“A Tree Grows in Brooklyn” is a thoroughly enjoyable film and a remarkable directorial debut for Kazan who stated that he relied heavily on renowned cinematographer, Leon Shamroy. The cast is top-notch. Peggy Ann Garner is a complete delight in her Oscar-winning portrayal. Jimmy Dunn was also awarded a well-deserved Oscar. Dunn was a washed-up alcoholic in real life and was basically playing himself in the role. Kazan did Dunn a favor by offering him the part, but demanded he abstain from booze during the shooting. Dunn’s “Annie Laurie” scene is extraordinary. Dorothy McGuire gives a fine performance in her third film role as the tough-as-nails matriarch although Kazan later complained the convent-raised actress was too refined for the part. McGuire also had a reputation for being a bit of a diva on the set, as Peggy Ann Garner reflected on much later; “Kazan had a marvelous quality. He even knew how to handle Dorothy McGuire, and there was a certain way you had to handle that lady.” Joan Blondell is an audience pleaser as the coquettish Sissy, who nags her sister to cut Johnny some slack. Even young Ted Donaldson is enjoyable as the grumpy Neeley. The settings and the performances are thoroughly realistic and evoke the rough and tumble environment of 1900 Brooklyn with its immigrant enclaves. Writers Tess Slesinger’s and Frank Davis’s script also received an Oscar nomination. Although Kazan later dismissed “A Tree Grows in Brooklyn” as sentimental corn pone, the young director did a wonderful job telling a heart-warming story, which appealed to war-time audiences and was the studio’s third-highest grossing film of the year.
“A Tree Grows in Brooklyn” amazingly is not available in the USA as an individual DVD but it is included as one of the fifteen films in the “Elia Kazan Collection” box set (2010). An interesting commentary is provided with analysis from Richard Schickel, Kazan, Ted Donaldson, and Norman Lloyd. Special features also include “The Making of A Tree Grows In Brooklyn” documentary along with “An Appreciation of Dorothy McGuire.”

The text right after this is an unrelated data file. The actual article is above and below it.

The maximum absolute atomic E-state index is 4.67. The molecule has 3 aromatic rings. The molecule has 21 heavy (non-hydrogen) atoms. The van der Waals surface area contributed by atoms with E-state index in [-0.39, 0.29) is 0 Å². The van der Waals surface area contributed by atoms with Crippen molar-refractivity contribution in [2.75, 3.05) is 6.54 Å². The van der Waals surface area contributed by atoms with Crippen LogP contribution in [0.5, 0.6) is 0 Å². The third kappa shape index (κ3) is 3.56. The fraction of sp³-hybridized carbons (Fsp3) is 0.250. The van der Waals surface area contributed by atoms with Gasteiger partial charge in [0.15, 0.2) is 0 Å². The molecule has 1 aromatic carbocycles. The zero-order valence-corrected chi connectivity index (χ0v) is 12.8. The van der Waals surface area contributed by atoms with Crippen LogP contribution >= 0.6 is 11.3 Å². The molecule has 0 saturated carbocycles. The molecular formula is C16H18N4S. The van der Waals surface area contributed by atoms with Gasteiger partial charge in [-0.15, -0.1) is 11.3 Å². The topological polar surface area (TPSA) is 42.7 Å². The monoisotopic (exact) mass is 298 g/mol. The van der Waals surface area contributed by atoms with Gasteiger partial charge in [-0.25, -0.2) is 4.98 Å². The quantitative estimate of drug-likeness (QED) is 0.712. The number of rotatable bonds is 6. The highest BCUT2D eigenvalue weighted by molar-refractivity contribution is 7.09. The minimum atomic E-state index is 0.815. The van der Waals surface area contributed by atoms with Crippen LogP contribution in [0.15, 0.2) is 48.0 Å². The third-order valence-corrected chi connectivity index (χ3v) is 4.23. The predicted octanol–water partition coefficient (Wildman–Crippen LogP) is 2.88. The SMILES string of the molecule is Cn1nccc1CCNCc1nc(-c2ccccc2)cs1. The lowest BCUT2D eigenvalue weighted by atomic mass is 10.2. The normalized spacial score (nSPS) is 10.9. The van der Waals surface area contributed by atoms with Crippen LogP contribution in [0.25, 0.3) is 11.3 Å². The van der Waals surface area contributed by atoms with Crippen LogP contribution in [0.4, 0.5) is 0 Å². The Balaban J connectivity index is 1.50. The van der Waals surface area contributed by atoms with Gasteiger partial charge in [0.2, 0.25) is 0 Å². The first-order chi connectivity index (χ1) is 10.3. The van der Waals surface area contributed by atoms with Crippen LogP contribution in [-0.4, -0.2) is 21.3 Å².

Additional thoughts from a believer’s perspective:
“A Tree Grows in Brooklyn” pays homage to human determination and perseverance despite adverse circumstances, symbolized by the Ailanthus tree determinedly growing through the cracks of the Nolan’s tenement courtyard. But attitude and ambition don’t always guarantee worldly success. The Irish/Austrian-American Nolans seem to have a certain amount of religion in their lives; there’s nightly perfunctory Bible reading (an unusual practice for a Catholic family), Francie’s prayers for her father, and a pious Catholic ceremony at Johnny’s grave side with a priest offering prayers for a merciful judgement. But Jesus Christ is not present in the hearts of these characters. When her teacher recites Keats’ “Beauty is truth, truth beauty, — that is all ye know on earth, and all ye need to know,” a distraught Francie questions out loud if her father’s fervent love (beauty) compensates for his egregious faults (truth). The teacher is befuddled by the question, leaving the viewers to decide the answer for themselves. The film insinuates that Francie will grow up to be a successful writer. But then what? In God’s great plan, worldly success is as short-lived and as unfulfilling as Johnny’s tragic life. The Nolans, director Kazan, screenwriters Slesinger and Davis, and author, Betty Smith, are all searching for truth and beauty outside of life in Jesus Christ. It is only in Christ that we find everlasting happiness, beauty, and truth.
Next up: Kazan’s sophomore stumble, “The Sea of Grass” (1947)